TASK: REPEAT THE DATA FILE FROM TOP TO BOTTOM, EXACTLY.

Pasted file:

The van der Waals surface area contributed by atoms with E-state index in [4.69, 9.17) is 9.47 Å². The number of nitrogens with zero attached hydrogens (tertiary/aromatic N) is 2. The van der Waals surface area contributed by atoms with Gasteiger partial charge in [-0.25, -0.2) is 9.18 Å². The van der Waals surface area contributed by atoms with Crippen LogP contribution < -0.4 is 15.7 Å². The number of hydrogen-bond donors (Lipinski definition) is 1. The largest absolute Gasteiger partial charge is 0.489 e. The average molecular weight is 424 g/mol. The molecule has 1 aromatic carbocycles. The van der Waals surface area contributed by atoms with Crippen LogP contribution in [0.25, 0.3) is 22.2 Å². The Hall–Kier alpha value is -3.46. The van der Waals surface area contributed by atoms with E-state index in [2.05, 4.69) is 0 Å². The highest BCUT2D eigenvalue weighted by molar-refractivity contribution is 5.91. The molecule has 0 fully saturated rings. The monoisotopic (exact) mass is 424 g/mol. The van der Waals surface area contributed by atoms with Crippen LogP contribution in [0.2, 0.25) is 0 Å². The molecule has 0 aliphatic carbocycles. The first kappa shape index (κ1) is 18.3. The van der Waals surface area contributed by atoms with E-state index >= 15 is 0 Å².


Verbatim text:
The van der Waals surface area contributed by atoms with E-state index in [4.69, 9.17) is 9.47 Å². The number of nitrogens with zero attached hydrogens (tertiary/aromatic N) is 2. The van der Waals surface area contributed by atoms with Gasteiger partial charge in [-0.25, -0.2) is 9.18 Å². The van der Waals surface area contributed by atoms with Crippen LogP contribution < -0.4 is 15.7 Å². The number of hydrogen-bond donors (Lipinski definition) is 1. The largest absolute Gasteiger partial charge is 0.489 e. The average molecular weight is 424 g/mol. The molecule has 1 aromatic carbocycles. The van der Waals surface area contributed by atoms with Crippen LogP contribution in [0.25, 0.3) is 22.2 Å². The Hall–Kier alpha value is -3.46. The van der Waals surface area contributed by atoms with E-state index in [2.05, 4.69) is 0 Å². The highest BCUT2D eigenvalue weighted by molar-refractivity contribution is 5.91. The molecule has 0 fully saturated rings. The monoisotopic (exact) mass is 424 g/mol. The van der Waals surface area contributed by atoms with Crippen LogP contribution in [0.2, 0.25) is 0 Å². The molecule has 0 aliphatic carbocycles. The first kappa shape index (κ1) is 18.3. The van der Waals surface area contributed by atoms with E-state index >= 15 is 0 Å².